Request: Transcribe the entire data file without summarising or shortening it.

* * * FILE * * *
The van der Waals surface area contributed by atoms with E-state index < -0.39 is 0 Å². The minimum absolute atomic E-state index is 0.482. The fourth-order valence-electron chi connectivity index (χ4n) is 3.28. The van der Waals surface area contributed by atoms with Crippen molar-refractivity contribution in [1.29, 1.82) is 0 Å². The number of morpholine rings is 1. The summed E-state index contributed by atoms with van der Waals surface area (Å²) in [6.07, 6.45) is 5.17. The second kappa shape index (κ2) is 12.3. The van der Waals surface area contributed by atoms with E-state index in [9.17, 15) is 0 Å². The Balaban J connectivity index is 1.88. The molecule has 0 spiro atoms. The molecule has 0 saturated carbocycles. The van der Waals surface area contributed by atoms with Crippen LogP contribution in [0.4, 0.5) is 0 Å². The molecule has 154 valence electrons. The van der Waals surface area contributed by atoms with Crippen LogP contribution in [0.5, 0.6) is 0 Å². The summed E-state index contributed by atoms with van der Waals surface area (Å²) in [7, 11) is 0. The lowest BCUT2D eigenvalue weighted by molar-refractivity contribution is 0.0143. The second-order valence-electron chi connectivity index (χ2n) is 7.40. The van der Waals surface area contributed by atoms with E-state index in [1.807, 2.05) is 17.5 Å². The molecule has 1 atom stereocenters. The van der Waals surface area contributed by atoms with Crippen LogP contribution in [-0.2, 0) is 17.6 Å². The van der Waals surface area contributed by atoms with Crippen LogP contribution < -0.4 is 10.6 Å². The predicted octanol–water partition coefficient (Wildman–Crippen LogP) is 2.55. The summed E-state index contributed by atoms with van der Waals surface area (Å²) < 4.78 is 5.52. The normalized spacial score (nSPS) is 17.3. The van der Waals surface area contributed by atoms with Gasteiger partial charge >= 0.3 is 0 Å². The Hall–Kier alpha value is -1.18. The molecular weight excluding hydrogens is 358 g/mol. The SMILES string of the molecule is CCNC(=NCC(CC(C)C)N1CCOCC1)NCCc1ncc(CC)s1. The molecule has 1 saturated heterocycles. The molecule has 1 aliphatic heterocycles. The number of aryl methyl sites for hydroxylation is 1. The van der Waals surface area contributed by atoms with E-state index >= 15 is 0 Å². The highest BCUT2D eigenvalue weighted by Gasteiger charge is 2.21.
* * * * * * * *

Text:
The van der Waals surface area contributed by atoms with E-state index < -0.39 is 0 Å². The minimum absolute atomic E-state index is 0.482. The fourth-order valence-electron chi connectivity index (χ4n) is 3.28. The van der Waals surface area contributed by atoms with Crippen molar-refractivity contribution in [1.29, 1.82) is 0 Å². The number of morpholine rings is 1. The summed E-state index contributed by atoms with van der Waals surface area (Å²) in [6.07, 6.45) is 5.17. The second kappa shape index (κ2) is 12.3. The van der Waals surface area contributed by atoms with E-state index in [9.17, 15) is 0 Å². The Balaban J connectivity index is 1.88. The molecule has 0 spiro atoms. The molecule has 0 saturated carbocycles. The van der Waals surface area contributed by atoms with Crippen LogP contribution in [0.4, 0.5) is 0 Å². The molecule has 154 valence electrons. The van der Waals surface area contributed by atoms with Crippen LogP contribution in [0.5, 0.6) is 0 Å². The summed E-state index contributed by atoms with van der Waals surface area (Å²) in [7, 11) is 0. The lowest BCUT2D eigenvalue weighted by molar-refractivity contribution is 0.0143. The second-order valence-electron chi connectivity index (χ2n) is 7.40. The van der Waals surface area contributed by atoms with E-state index in [1.807, 2.05) is 17.5 Å². The molecule has 1 atom stereocenters. The van der Waals surface area contributed by atoms with Crippen LogP contribution in [-0.2, 0) is 17.6 Å². The van der Waals surface area contributed by atoms with Crippen LogP contribution < -0.4 is 10.6 Å². The predicted octanol–water partition coefficient (Wildman–Crippen LogP) is 2.55. The summed E-state index contributed by atoms with van der Waals surface area (Å²) < 4.78 is 5.52. The normalized spacial score (nSPS) is 17.3. The van der Waals surface area contributed by atoms with Gasteiger partial charge >= 0.3 is 0 Å². The Hall–Kier alpha value is -1.18. The molecular weight excluding hydrogens is 358 g/mol. The SMILES string of the molecule is CCNC(=NCC(CC(C)C)N1CCOCC1)NCCc1ncc(CC)s1. The molecule has 1 saturated heterocycles. The molecule has 1 aliphatic heterocycles. The number of aryl methyl sites for hydroxylation is 1. The van der Waals surface area contributed by atoms with E-state index >= 15 is 0 Å². The highest BCUT2D eigenvalue weighted by Gasteiger charge is 2.21.